It's crazy realizing that we live in a world where an over-the-top anti-fascist Nazi-murder-simulator would be considered by large swathes of the gaming community to be much-needed catharsis, and by others as too politically controversial a product to purchase. Any other year Wolfenstein II would have been a middling-to-average shooter campaign peppered with well-directed cutscenes. In the context of today, however, Wolfenstein II provides some of the most relevant and biting social commentary ever to grace a big-budget video game.

Moms are tough
Moms are tough

By in large, New Colossus does little to evolve beyond 2014's Wolfenstein: The New Order in terms of its gunplay and level design. Stealth is still largely impossible to execute on unless you are willing to rely heavily on repeatedly saving and reloading your progress. Firefights often draw on too long and it's easy to go from doing well to suddenly overwhelmed and dead. I still largely enjoyed the time I spent actually playing the game, especially once I got access to weapon upgrades and was able to attach a silencer to my pistol, but it was the the themes and overall quality of the narrative interludes that pushed me onward.

Maybe it's the nature of the genre but there's a certain way the game drives straight to the heart of everything it has to say. Every cutscene is packed with hard cuts and punchy dialogue. The game gives zero fucks and readily calls out America's history of systemic racism and white complacency. A social democrat and the game's army vet hero B.J. Blazkowicz have a shouting match about whether the right or the left is to blame for America losing the war, all against a backdrop of sniper fire and jazz clarinet. A paranoid and decrepit fuhrer murders people randomly and indiscriminately while soiling himself, and none of his underlings even entertain the notion of tempering his madness. A pair of stormtroopers share a "so much for the tolerant left" moment before talking about signing up for the death squads. An axe is buried in the face of Nazi military might and broadcast across the nation during late-night television. A random newpaper clipping satirizing modern media's farcical coverage of America's most punchable racist, Richard Spencer.

For a game that the developer claimed was not a reflection of the current political climate, it's hard to see anything but in the fabric of Wolfenstein II. Yes, it is in part a product of happenstance, but the messages and themes could not be more relevant to living in modern-day America. There is so much uncertainty going in to 2018, both for America and the world, and with things more likely to get worse before they get better, I'm thankful for the little bits of hope that stories like these can give us.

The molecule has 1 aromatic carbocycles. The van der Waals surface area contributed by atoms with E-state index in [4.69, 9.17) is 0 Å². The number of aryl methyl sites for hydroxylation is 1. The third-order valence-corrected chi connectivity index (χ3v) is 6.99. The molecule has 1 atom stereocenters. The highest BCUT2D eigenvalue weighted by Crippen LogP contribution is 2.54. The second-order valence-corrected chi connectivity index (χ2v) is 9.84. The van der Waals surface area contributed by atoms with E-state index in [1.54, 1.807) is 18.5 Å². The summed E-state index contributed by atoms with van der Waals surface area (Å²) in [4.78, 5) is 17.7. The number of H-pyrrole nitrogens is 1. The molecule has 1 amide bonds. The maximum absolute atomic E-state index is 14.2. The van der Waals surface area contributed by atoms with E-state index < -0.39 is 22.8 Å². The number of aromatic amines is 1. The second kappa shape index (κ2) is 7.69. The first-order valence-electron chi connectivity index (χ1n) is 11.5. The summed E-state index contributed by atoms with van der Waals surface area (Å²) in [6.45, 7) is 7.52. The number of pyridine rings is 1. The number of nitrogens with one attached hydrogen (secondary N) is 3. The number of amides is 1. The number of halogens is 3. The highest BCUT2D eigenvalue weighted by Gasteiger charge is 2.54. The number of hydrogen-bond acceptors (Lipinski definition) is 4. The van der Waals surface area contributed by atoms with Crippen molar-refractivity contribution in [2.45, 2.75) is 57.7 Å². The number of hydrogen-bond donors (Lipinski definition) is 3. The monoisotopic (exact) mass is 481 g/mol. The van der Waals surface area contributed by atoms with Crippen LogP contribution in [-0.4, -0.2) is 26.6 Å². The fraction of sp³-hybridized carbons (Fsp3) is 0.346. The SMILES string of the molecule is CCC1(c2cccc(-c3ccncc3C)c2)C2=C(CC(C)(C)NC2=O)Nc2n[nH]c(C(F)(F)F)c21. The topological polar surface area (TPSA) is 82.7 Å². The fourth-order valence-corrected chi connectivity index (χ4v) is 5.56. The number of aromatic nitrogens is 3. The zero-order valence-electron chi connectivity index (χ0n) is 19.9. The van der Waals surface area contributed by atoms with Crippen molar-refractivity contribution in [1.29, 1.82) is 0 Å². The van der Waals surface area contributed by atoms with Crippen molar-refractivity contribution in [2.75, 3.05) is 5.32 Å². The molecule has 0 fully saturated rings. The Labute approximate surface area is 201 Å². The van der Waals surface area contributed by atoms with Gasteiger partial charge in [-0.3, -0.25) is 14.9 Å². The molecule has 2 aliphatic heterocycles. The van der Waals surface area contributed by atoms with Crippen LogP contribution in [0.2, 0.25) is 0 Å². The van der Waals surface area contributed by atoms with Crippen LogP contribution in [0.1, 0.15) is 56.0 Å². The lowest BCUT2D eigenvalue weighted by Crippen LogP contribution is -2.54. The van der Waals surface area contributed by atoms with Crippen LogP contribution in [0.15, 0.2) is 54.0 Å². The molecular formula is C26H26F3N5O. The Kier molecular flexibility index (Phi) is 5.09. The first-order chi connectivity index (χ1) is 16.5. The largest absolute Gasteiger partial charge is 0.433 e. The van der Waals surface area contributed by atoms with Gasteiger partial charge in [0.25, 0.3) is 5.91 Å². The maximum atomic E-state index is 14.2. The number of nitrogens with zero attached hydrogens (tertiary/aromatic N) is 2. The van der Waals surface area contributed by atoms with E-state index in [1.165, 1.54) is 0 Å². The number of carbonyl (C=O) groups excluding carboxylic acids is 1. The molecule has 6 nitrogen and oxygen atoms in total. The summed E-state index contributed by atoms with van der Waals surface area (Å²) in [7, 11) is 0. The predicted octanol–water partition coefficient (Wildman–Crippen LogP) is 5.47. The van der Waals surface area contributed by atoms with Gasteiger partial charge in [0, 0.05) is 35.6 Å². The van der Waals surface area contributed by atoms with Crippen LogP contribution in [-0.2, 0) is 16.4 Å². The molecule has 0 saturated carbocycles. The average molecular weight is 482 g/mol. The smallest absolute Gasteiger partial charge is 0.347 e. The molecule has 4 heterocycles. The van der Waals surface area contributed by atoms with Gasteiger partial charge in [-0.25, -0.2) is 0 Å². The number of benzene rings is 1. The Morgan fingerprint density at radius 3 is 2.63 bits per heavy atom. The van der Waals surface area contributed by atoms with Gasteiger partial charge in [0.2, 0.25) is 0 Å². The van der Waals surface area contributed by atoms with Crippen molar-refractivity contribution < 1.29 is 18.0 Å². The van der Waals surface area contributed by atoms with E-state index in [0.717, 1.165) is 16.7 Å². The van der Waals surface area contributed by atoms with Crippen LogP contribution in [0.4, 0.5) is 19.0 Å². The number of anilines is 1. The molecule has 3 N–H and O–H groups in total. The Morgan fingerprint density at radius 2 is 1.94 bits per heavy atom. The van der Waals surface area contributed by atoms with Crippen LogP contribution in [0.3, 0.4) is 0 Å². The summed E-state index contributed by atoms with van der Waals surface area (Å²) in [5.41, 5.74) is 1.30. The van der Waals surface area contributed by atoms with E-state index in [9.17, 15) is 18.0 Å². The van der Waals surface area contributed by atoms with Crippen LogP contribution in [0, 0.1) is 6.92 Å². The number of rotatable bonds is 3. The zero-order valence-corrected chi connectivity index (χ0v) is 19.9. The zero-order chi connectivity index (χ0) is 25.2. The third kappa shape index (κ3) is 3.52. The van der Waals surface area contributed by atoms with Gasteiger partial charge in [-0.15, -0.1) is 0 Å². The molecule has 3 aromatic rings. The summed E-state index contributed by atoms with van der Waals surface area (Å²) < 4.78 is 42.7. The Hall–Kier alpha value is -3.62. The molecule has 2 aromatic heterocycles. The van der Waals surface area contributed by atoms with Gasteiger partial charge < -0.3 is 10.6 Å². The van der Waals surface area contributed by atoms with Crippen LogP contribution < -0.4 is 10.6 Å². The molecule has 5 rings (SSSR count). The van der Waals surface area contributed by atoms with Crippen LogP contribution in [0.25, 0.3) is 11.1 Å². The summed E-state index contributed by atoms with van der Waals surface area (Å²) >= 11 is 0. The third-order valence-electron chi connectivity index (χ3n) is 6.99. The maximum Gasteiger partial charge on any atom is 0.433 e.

5. Persona 5

Turning mundane gameplay into a visual treat
Turning mundane gameplay into a visual treat

If there's one thing the Persona games have always excelled at, it's their sense of style. From their characters to their art direction to their music to their menu design, a Persona game's aesthetic is pervasive, and Persona 5 is the ultimate realization of that design ethos.

Persona 5 is in every way a step-up from its predecessor. The core loop of gameplay remains largely unchanged, but tightened up and tweaked in numerous ways to help players maximize their time and more quickly navigate the world. Adjustments to the battle system add several layers of tactical depth to every encounter. Characters in the world that the player can build relationships with have deeper stories and offer significant mechanical benefits the more they're pursued. The game even takes advantage of the always-connected nature of modern consoles, allowing stumped players to ask the internet what decisions other players made in various situations.

Unfortunately the game has its share of stumbles, from its weird objectification of one of it's female protagonists, to the continued Atlus tradition of inserting transphobic and homophobic humor, and the fact that the ~16-year-old hero has the option to romance a number of adult women in their 20s, including his own homeroom teacher. These are relatively small blips across a game that can easily last a player 100 hours, but they also hold Persona 5 back from been an unequivocal success and higher on my personal list.